Pompeia was the wife of the great Julius Caesar. In 62 BC she hosted the festival of the Bona Dea (“good goddess”), which no man was permitted to attend. However a young patrician named Publius Clodius Pulcher managed to gain admittance disguised as a woman, apparently for the purpose of seducing Pompeia. He was caught and prosecuted for sacrilege. Caesar gave no evidence against Clodius at his trial, and he was acquitted. Nevertheless, Caesar divorced Pompeia, saying that “my wife ought not even to be under suspicion.” This gave rise to a proverb, sometimes expressed: “Caesar’s wife must be above suspicion.”
Whether this was morally right or not, we shall not argue about.
However, I think in the context of leaders and leadership – this proverb is very apt.
Leaders set the tone for behaviours in the organization. Whether they like it or not, leaders are always in the spotlight – and are always being watched by their constituents. Being watched for cues on behaviours, for alignment to stated organization values, and yes, for alignment on their own audio and video. Does what the leader says and does match?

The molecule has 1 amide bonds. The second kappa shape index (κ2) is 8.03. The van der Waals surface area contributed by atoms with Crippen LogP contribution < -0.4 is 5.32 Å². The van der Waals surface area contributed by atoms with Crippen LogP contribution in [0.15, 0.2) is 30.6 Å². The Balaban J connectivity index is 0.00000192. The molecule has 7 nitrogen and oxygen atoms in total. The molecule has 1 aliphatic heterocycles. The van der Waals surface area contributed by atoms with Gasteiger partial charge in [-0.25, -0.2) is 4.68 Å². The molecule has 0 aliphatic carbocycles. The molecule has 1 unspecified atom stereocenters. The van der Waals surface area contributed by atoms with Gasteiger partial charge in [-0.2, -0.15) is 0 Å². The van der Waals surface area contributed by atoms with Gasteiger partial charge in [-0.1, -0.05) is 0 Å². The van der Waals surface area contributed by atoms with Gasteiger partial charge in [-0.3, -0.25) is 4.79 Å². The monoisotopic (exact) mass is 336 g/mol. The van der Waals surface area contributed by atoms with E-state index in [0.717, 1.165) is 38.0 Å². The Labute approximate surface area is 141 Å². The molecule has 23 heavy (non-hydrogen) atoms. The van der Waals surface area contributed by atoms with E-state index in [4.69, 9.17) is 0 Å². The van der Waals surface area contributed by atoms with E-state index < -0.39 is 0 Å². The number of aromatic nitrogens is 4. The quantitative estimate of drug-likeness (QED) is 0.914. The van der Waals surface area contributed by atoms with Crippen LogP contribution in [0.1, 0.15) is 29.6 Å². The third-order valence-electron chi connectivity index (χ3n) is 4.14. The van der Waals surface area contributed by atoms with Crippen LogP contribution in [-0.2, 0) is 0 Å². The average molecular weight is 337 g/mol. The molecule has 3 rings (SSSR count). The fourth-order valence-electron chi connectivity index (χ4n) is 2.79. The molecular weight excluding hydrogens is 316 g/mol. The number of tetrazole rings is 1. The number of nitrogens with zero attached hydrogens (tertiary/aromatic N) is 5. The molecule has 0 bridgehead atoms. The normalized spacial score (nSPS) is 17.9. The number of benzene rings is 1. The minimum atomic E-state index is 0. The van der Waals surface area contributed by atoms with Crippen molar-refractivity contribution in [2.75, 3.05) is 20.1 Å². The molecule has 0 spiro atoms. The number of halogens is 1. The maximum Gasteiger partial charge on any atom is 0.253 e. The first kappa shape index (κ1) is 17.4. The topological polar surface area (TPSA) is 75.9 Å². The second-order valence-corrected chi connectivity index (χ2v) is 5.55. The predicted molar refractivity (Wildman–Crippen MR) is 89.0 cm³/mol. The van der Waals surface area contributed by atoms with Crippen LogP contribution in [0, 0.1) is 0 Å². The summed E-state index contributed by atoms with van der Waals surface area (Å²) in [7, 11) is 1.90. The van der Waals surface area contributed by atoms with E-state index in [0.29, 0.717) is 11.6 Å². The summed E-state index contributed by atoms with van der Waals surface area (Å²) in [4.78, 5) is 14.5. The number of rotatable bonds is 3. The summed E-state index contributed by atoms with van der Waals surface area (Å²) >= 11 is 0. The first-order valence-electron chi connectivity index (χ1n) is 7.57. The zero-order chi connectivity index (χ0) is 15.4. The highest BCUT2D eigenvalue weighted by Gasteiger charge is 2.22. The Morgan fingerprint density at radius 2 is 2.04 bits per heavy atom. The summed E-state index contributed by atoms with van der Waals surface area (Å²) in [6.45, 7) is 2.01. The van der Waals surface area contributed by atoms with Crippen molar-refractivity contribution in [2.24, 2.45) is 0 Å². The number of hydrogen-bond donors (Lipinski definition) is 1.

The most important asset for any leader is his or her credibility. The importance of credibility for a leader cannot be overstated. As Jim Kouzes & Barry Posner state in their book, The Leadership Challenge, “If you don’t believe the messenger, you won’t believe the message.” Every act where a leader falls short in the eyes of his or her constituents is a debit from his/her account of credibility with the team. And it is not just about the big ticket items. It can be about daily behaviours also:
You get the idea….. Can you share other such behaviours that leaders need to be wary of?